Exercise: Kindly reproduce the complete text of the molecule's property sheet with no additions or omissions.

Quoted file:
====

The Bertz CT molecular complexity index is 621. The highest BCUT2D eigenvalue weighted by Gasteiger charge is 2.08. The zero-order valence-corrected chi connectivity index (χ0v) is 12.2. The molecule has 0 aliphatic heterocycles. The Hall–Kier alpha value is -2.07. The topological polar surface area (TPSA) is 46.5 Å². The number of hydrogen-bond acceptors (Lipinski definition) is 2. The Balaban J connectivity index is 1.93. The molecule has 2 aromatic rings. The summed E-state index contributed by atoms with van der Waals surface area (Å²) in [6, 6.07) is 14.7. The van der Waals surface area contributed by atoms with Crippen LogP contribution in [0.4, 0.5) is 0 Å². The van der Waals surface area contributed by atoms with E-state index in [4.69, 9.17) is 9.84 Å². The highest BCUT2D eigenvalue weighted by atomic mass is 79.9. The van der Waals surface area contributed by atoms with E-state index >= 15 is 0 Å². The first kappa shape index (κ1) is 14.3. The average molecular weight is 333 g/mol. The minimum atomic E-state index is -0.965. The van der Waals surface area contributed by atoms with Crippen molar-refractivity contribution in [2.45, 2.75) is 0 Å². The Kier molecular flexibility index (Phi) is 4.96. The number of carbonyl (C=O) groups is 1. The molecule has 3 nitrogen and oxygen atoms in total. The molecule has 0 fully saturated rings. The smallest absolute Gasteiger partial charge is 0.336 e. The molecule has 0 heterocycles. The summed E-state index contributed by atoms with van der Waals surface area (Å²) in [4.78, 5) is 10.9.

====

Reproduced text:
The Bertz CT molecular complexity index is 621. The highest BCUT2D eigenvalue weighted by Gasteiger charge is 2.08. The zero-order valence-corrected chi connectivity index (χ0v) is 12.2. The molecule has 0 aliphatic heterocycles. The Hall–Kier alpha value is -2.07. The topological polar surface area (TPSA) is 46.5 Å². The number of hydrogen-bond acceptors (Lipinski definition) is 2. The Balaban J connectivity index is 1.93. The molecule has 2 aromatic rings. The summed E-state index contributed by atoms with van der Waals surface area (Å²) in [6, 6.07) is 14.7. The van der Waals surface area contributed by atoms with Crippen LogP contribution in [0.4, 0.5) is 0 Å². The van der Waals surface area contributed by atoms with E-state index in [4.69, 9.17) is 9.84 Å². The highest BCUT2D eigenvalue weighted by atomic mass is 79.9. The van der Waals surface area contributed by atoms with E-state index >= 15 is 0 Å². The first kappa shape index (κ1) is 14.3. The average molecular weight is 333 g/mol. The minimum atomic E-state index is -0.965. The van der Waals surface area contributed by atoms with Crippen molar-refractivity contribution in [2.45, 2.75) is 0 Å². The Kier molecular flexibility index (Phi) is 4.96. The number of carbonyl (C=O) groups is 1. The molecule has 3 nitrogen and oxygen atoms in total. The molecule has 0 fully saturated rings. The smallest absolute Gasteiger partial charge is 0.336 e. The molecule has 0 heterocycles. The summed E-state index contributed by atoms with van der Waals surface area (Å²) in [4.78, 5) is 10.9.